Herbert Smith Freehills review the Hong Kong High Court’s decision in A and Others v Housing Authority (HCCT 54/2017), where the Court reiterated the high threshold for leave to appeal an arbitral award on a question of law. Dismissing the Plaintiffs’ application, the Court confirmed that leave would only be granted if it can be demonstrated to the Court, clearly, quickly and easily, without meticulous legal argument that the decision is “obviously, or demonstrably, wrong“, or that the correctness of the decision is “seriously in doubt“.
As noted by HSF, under current legislation, parties to arbitrations seated in Hong Kong do not, in general, have an automatic right to appeal an arbitral award on a question of law; such right is set out in Schedule 2 to the Arbitration Ordinance (Cap. 609)and is a key feature of the old “domestic regime”. Since 1 June 2017, parties wishing to enjoy such rights must expressly “opt in” to these provisions pursuant to Section 99 of the Ordinance. (The provisions in Schedule 2 will continue to apply to arbitration agreements providing for “domestic arbitration” that were entered into before 1 June 2017).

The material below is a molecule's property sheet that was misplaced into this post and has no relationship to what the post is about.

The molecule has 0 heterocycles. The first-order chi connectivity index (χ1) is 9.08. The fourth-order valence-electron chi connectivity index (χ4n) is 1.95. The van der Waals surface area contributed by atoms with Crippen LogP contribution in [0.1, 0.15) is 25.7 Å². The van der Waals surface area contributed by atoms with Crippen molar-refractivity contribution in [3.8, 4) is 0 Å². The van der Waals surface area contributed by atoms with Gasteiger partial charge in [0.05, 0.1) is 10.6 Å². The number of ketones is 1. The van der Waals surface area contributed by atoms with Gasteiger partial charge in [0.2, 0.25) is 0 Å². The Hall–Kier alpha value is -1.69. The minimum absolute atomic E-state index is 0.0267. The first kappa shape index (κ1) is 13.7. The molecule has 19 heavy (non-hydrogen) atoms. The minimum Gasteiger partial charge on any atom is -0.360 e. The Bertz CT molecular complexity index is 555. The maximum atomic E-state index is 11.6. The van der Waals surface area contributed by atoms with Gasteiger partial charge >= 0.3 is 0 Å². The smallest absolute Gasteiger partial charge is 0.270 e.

The authors observe that this decision demonstrates the high threshold in Hong Kong for appealing arbitral awards (consistent with the pro-arbitration approach adopted by the Hong Kong judiciary), and illustrates that, even in the context of “domestic” arbitrations, the courts will be slow to interfere with the decisions of arbitral tribunals.